The Frank and Jamie McCourt numbers game: The bottom line is all bad
Numbers are the boon and bane of baseball. No other sport offers such detailed statistical analysis. The data can be clearly insightful and minutely cumbersome.
But no baseball numbers are so overwhelming, so eye-popping, so ridiculous, and yet ultimately so enlightening, as the ones emerging from the McCourts’ divorce trial.
I can figure an ERA and OPS, but I can’t begin to fathom the inner workings of the financial shell game Frank and Jamie McCourt have designed.
My favorite number is 867-5309, but doubt a call to Jenny is going to clear this baby up.
I get this number though: $433 million in debt.
Get how things are so convoluted, so upside down, so are-you-freaking-kidding-me ludicrous that a guy who made his money from infomercials refused to lend $25 million to Frank McCourt, despite getting invited to all those fun-filled press conferences.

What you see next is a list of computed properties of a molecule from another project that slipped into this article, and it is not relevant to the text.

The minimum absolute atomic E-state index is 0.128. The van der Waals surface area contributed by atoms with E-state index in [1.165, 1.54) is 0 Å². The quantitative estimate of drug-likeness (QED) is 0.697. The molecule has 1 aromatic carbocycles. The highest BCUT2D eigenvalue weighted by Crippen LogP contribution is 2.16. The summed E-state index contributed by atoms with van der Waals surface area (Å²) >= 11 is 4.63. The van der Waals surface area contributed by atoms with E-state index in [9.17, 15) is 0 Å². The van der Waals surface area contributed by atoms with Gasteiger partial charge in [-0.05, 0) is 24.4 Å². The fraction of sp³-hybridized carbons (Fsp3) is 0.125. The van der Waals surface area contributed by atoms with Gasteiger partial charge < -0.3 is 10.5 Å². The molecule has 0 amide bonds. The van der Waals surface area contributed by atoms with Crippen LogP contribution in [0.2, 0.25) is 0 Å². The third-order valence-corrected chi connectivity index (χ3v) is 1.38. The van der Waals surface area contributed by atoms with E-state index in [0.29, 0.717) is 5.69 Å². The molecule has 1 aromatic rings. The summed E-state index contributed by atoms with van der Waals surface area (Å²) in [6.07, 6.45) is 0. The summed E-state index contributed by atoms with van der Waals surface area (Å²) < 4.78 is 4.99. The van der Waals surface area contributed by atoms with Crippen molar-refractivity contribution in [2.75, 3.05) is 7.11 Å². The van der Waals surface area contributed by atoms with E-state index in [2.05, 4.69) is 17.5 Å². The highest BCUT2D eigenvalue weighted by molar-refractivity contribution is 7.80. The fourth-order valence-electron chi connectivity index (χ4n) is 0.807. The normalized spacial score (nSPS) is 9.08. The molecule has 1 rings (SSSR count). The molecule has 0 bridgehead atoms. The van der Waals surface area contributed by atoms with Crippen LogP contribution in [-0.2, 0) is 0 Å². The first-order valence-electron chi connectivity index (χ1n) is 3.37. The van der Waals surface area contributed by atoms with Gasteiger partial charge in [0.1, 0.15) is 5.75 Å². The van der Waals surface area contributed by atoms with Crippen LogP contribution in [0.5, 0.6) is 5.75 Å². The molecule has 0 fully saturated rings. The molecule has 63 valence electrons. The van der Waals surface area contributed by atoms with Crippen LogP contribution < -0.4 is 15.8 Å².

Get that as most everyone has suspected for more than a year, the Dodgers didn’t sign or trade for that desperately needed big-time starter because they couldn’t afford it.
They can’t afford the No. 5 guy they have now. Almost every buck is going to debt service. And you thought those credit card payments were rough.
Every single Dodger employee has to be a tad more nervous today. From the guy at the bottom of the front-office payroll to the top-paid player. Nervous about job security for the office worker, nervous about the team ever seriously spending to add missing pieces if you’re a player.
This despite the McCourts raising team revenue over $46 million the past four years. That’s some nifty financial management.
You start up shaky new holding companies, charge yourself $14 mil in rent for the stadium you already own, pay a fourth of a charity’s budget to a single person, borrow money against the parking lots to buy more estates, dodge paying income taxes for six years while pocketing $108 mil … and this financial Rubik’s Cube is a surprise?
It is depressing. It should be embarrassing. Yet, sadly, it only figures to get worse before it gets better.
It feels like a financial tightrope with a bad fall waiting. Their Hail Mary is a budding new TV deal in 2013. If they can survive that long.
-- Steve Dilbeck